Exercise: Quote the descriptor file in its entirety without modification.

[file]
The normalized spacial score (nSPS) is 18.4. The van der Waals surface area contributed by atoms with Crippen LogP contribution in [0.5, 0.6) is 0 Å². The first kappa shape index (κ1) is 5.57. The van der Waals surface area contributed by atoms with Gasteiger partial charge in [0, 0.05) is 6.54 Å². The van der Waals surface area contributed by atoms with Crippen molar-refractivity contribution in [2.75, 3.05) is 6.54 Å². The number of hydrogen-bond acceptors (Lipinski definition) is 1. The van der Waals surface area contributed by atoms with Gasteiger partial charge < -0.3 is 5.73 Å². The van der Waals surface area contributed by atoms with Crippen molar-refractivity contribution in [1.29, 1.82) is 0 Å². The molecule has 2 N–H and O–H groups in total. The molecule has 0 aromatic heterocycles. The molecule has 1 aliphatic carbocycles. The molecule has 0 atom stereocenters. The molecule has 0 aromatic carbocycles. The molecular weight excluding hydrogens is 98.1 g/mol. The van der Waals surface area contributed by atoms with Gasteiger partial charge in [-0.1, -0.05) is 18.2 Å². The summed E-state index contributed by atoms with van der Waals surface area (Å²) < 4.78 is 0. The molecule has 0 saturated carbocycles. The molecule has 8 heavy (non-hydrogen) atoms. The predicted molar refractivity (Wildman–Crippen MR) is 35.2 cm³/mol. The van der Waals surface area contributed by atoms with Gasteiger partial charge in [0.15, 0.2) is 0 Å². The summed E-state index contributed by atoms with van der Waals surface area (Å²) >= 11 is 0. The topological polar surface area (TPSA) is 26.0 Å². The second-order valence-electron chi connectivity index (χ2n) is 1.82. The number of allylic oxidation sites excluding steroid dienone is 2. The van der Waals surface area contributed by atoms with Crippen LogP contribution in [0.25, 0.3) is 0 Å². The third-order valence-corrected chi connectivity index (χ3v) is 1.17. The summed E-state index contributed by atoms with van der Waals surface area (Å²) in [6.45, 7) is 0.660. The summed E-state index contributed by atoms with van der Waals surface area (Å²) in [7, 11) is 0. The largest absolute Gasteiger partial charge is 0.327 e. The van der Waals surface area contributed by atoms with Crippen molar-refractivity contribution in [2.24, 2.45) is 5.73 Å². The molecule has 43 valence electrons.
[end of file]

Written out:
The normalized spacial score (nSPS) is 18.4. The van der Waals surface area contributed by atoms with Crippen LogP contribution in [0.5, 0.6) is 0 Å². The first kappa shape index (κ1) is 5.57. The van der Waals surface area contributed by atoms with Gasteiger partial charge in [0, 0.05) is 6.54 Å². The van der Waals surface area contributed by atoms with Crippen molar-refractivity contribution in [2.75, 3.05) is 6.54 Å². The number of hydrogen-bond acceptors (Lipinski definition) is 1. The van der Waals surface area contributed by atoms with Gasteiger partial charge < -0.3 is 5.73 Å². The van der Waals surface area contributed by atoms with Crippen molar-refractivity contribution in [1.29, 1.82) is 0 Å². The molecule has 2 N–H and O–H groups in total. The molecule has 0 aromatic heterocycles. The molecule has 1 aliphatic carbocycles. The molecule has 0 atom stereocenters. The molecule has 0 aromatic carbocycles. The molecular weight excluding hydrogens is 98.1 g/mol. The van der Waals surface area contributed by atoms with Gasteiger partial charge in [-0.1, -0.05) is 18.2 Å². The summed E-state index contributed by atoms with van der Waals surface area (Å²) < 4.78 is 0. The molecule has 0 saturated carbocycles. The molecule has 8 heavy (non-hydrogen) atoms. The predicted molar refractivity (Wildman–Crippen MR) is 35.2 cm³/mol. The van der Waals surface area contributed by atoms with Gasteiger partial charge in [0.15, 0.2) is 0 Å². The summed E-state index contributed by atoms with van der Waals surface area (Å²) >= 11 is 0. The topological polar surface area (TPSA) is 26.0 Å². The second-order valence-electron chi connectivity index (χ2n) is 1.82. The number of allylic oxidation sites excluding steroid dienone is 2. The van der Waals surface area contributed by atoms with Crippen LogP contribution in [0.25, 0.3) is 0 Å². The third-order valence-corrected chi connectivity index (χ3v) is 1.17. The summed E-state index contributed by atoms with van der Waals surface area (Å²) in [6.45, 7) is 0.660. The summed E-state index contributed by atoms with van der Waals surface area (Å²) in [7, 11) is 0. The largest absolute Gasteiger partial charge is 0.327 e. The van der Waals surface area contributed by atoms with Crippen molar-refractivity contribution in [2.24, 2.45) is 5.73 Å². The molecule has 43 valence electrons.